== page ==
Mary Jo White, Chair of the Securities and Exchange Commission (SEC) announced today that the agency will "implement a uniform fiduciary duty for broker-dealers and investment advisors where the standard is to act in the best interest of the investor." At a recent speech at AARP, President Barak Obama spoke of protecting workers and retirees from receiving financial advice from broker-dealers who charge hidden fees and get kickbacks for selling unsuitable investments. He spoke specifically about protecting retirement accounts, adding that the Department of Labor will be re-proposing a rule requiring higher investment advice standards for brokers handing retirement accounts.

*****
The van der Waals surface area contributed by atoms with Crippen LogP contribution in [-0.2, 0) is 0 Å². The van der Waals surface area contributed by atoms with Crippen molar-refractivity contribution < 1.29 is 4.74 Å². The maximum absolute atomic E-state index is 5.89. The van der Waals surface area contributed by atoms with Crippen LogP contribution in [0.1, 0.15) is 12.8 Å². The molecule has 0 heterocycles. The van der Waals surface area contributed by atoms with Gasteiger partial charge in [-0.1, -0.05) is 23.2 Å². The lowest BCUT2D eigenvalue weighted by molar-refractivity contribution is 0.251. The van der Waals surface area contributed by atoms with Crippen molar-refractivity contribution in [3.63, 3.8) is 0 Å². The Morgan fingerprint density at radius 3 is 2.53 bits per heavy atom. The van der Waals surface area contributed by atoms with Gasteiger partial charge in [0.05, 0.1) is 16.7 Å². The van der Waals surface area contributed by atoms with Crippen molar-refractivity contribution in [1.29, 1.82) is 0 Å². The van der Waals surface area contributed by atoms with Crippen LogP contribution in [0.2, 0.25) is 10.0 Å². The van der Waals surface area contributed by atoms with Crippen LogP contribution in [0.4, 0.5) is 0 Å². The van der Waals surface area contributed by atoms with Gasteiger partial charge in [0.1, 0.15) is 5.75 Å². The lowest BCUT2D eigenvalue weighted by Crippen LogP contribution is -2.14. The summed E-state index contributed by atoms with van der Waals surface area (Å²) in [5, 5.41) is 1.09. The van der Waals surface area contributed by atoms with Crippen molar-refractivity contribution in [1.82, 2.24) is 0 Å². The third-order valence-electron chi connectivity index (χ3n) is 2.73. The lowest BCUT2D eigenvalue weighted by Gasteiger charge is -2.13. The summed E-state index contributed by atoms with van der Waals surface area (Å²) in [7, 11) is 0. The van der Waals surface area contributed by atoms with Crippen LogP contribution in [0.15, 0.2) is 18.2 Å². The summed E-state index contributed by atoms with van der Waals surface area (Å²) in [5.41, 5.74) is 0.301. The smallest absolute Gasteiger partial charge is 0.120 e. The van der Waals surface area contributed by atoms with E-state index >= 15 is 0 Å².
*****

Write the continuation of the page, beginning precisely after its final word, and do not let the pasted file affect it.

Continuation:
Ms. White's long-awaited statement was welcomed by proponents of strengthening standards for broker-dealers who, unlike investment advisors, are not required to put the best interests of their clients above their own. Her stance breaks the tie on the SEC's 5-person panel between the two Democrats who support uniform fiduciary duty, and the two Republicans who oppose it. In her remarks before a Securities Industry and Financial Markets Association in Phoenix, Ms. White did not give a timeline for when the rule would be proposed, but said her next steps were to meet with the other SEC commissioners to have in-depth conversations about how it would be outlined.